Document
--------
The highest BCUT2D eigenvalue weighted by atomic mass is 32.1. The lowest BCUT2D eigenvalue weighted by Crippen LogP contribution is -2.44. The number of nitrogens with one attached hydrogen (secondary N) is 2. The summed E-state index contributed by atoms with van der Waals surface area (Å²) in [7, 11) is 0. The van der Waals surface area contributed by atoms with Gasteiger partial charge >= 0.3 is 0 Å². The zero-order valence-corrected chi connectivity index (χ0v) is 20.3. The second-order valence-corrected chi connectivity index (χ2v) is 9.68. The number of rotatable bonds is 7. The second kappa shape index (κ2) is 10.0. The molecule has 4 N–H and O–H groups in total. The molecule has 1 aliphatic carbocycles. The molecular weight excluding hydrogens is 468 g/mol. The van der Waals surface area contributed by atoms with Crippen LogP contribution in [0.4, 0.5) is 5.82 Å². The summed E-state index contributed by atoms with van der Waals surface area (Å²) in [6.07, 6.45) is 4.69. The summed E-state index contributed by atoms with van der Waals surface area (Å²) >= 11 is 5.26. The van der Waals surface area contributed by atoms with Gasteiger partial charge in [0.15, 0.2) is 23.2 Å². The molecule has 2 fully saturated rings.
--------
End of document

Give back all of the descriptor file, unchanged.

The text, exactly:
The highest BCUT2D eigenvalue weighted by atomic mass is 32.1. The lowest BCUT2D eigenvalue weighted by Crippen LogP contribution is -2.44. The number of nitrogens with one attached hydrogen (secondary N) is 2. The summed E-state index contributed by atoms with van der Waals surface area (Å²) in [7, 11) is 0. The van der Waals surface area contributed by atoms with Gasteiger partial charge >= 0.3 is 0 Å². The zero-order valence-corrected chi connectivity index (χ0v) is 20.3. The second-order valence-corrected chi connectivity index (χ2v) is 9.68. The number of rotatable bonds is 7. The second kappa shape index (κ2) is 10.0. The molecule has 4 N–H and O–H groups in total. The molecule has 1 aliphatic carbocycles. The molecular weight excluding hydrogens is 468 g/mol. The van der Waals surface area contributed by atoms with Crippen LogP contribution in [0.4, 0.5) is 5.82 Å². The summed E-state index contributed by atoms with van der Waals surface area (Å²) in [6.07, 6.45) is 4.69. The summed E-state index contributed by atoms with van der Waals surface area (Å²) >= 11 is 5.26. The van der Waals surface area contributed by atoms with Gasteiger partial charge in [0.15, 0.2) is 23.2 Å². The molecule has 2 fully saturated rings.